A Chat with Lisa Wingate

May 10, 2020

MY REVIEW: It was with some fear and trepidation that I purchased Lisa Wingate’s newest novel on Audible. Given how much I loved Before We Were Yours (my favorite novel from 2018), I was sure this one couldn’t measure up. My doubt did a disservice to Lisa. In a similar vein as Before We Were Yours, Wingate picked up on a heartfelt story of searing loss and separation, but weaved a brand new, utterly unique story in The Book of Lost Friends. I fell in love with Hannie, a slave girl in 1875, as much as I did with Benny, a first-year teacher who finds herself fairly out of place in Louisiana, and yet utterly in the right place at the same time. Time-split stories are a new passion, and I love when the stories intersect toward the end…when it all comes together, it’s so beautifully satisfying and rich, like cementing the layers of a cake together with frosting. Wingate has written another tender, evocative, painful, hopeful tale that taught me new aspects of history I hadn’t known about before. It made me feel like I was leaving a friend myself when I finished the last word of The Book of Lost Friends. Highly recommended. –LTB

After finishing the book, I sent Lisa Wingate some questions! Busy with her cyber-launch (due to Covid-19), I was grateful to nab some of her time. What follows is our exchange…

Q: I read this idea “spark” originated from a researcher in Louisiana, who’d read Before We Were Yours and thought you might be interested in the “Lost Friends” advertisements. For those who don’t know, what is “The Book of Lost Friends” and in reading about it, what specifically caught your attention?

A: The century-old history that sparked The Book of Lost Friends came to me in the most surprisingly modern of ways. I opened my email inbox while on the back porch writing, and there was a note from a reader named Diane. She’d just finished Before We Were Yours, and she thought there was another, similar piece of history I should know about—a story of children taken from their parents and disbursed into the world, of families torn apart, and the surprising means by which some of these families found their way back to one another decades later. As a volunteer with the Historic New Orleans Collection, Diane had been entering old newspaper advertisements into a database for genealogists and historical researchers. The ads ran in the decades following the Civil War in a column called “The Lost Friends,” and were written by formerly enslaved people, now free, seeking news of their long-lost sons and daughters, brothers and sisters, grandmothers and grandfathers, husbands and wives.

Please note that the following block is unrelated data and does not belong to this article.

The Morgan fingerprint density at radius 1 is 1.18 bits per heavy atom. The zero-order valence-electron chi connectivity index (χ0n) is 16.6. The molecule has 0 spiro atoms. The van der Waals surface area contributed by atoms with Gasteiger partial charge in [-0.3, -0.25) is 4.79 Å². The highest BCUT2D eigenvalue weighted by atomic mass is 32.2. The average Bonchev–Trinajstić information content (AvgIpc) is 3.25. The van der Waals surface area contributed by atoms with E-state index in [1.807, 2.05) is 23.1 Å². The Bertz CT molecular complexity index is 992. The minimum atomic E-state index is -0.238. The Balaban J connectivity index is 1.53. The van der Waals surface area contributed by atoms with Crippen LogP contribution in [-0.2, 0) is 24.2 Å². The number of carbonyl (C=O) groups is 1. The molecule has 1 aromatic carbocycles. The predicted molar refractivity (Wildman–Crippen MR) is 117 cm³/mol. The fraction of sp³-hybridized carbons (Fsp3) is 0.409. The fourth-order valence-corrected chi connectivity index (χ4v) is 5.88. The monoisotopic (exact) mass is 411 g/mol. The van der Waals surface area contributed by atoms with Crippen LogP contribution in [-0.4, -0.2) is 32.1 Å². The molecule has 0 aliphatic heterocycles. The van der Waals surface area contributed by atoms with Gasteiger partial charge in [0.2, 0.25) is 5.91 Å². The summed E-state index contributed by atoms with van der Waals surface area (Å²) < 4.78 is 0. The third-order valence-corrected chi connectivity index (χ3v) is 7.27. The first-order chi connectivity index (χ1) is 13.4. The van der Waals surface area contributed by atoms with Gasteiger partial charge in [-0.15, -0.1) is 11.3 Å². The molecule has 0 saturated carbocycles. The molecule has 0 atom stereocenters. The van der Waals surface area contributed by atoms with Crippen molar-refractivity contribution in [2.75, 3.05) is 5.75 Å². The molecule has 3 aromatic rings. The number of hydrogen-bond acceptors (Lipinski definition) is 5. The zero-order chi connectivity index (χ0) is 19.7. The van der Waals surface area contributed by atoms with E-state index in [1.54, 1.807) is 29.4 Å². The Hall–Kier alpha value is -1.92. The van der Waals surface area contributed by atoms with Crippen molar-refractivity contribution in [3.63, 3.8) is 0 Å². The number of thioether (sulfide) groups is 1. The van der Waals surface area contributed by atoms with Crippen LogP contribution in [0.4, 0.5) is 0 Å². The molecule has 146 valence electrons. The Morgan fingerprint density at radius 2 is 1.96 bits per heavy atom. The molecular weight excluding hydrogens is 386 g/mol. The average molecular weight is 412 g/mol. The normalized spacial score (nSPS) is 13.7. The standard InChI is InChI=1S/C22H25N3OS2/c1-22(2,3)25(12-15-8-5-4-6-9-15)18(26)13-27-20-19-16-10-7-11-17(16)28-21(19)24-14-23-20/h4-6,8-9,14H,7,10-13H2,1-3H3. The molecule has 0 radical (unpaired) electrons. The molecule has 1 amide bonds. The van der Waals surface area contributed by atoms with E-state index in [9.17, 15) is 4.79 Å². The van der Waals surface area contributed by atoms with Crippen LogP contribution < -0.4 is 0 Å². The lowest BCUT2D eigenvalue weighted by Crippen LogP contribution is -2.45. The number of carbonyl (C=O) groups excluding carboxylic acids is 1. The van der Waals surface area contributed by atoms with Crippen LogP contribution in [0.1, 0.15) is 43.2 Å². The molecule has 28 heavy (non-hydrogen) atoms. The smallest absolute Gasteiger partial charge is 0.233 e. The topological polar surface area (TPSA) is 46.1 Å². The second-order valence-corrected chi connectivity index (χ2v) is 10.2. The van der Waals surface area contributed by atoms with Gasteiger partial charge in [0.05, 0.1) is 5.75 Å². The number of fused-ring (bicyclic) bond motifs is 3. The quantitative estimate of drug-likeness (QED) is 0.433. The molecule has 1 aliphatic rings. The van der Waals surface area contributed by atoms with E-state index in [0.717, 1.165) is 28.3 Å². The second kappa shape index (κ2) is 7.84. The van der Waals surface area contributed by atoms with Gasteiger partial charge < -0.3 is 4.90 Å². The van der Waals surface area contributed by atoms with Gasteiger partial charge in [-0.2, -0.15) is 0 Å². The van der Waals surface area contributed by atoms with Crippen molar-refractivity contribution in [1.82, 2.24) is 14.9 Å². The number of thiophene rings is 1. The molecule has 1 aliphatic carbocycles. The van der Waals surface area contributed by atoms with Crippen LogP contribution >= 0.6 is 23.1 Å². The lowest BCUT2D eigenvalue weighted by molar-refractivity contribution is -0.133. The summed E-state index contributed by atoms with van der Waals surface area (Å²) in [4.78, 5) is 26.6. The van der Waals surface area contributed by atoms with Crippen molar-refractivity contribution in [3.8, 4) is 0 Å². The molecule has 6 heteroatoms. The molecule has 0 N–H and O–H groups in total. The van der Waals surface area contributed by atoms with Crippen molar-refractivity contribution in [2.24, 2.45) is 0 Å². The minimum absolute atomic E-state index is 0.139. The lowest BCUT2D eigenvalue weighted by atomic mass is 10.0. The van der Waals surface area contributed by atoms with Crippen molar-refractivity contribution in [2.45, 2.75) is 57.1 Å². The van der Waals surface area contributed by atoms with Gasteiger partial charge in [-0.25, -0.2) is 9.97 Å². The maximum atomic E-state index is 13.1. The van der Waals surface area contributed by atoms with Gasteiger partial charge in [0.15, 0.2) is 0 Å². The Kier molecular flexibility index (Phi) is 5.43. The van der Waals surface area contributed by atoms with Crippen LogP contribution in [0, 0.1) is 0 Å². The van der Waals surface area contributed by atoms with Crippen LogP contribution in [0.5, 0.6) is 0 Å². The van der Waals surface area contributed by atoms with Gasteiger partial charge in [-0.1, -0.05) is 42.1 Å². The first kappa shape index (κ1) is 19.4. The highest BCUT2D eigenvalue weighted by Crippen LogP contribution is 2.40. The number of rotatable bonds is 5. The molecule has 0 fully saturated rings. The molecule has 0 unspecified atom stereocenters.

“When I was reading your book, I was thinking about these families that were sold, traded or killed.  Their identity taken away.  Their constant love of family and their continued search for loved ones, some they had not seen in over 40 years,” Diane wrote in her note to me. “There is a story in each one of the ads.” She shared a smattering of advertisements from the museum’s Lost Friends database—gripping, heartbreaking letters to the editor preserved in the faded, uneven newsprint of hand-crank printing presses.

After reading the samples from Diane, I followed the link to the database itself, a collection of over 2500 original ads, and tens of thousands of names. I tumbled down a rabbit hole for hours, lost in the lives of these long-ago people. It was both strange and powerful to realize that their voices and quite probably their names had faded into history generations ago, and yet, in old filing cabinets and dusty university archives, these small bits of their stories had survived.

I knew that very day, as I took in dozens of the Lost Friends ads, meeting family after family, searcher after searcher, that I had to write the story of a family torn apart by greed, chaos, cruelty, despairing of ever again seeing one another. I knew that the Lost Friends ads would provide hope where hope had long ago been surrendered.

Q: I often hear from readers who want me to tell the story in their head, or of their own family history. How do you typically respond?

A: I hear many, many amazing stories that are heartwarming, fascinating, life affirming, and important, but I know when I hear them that I am not the right storyteller for that story. Storytelling is a little like speed dating—only every so often is the chemistry right to generate a longer, deeper conversation. When it doesn’t happen, it’s just means a match hasn’t been made. When it does happen, there’s really no explaining why.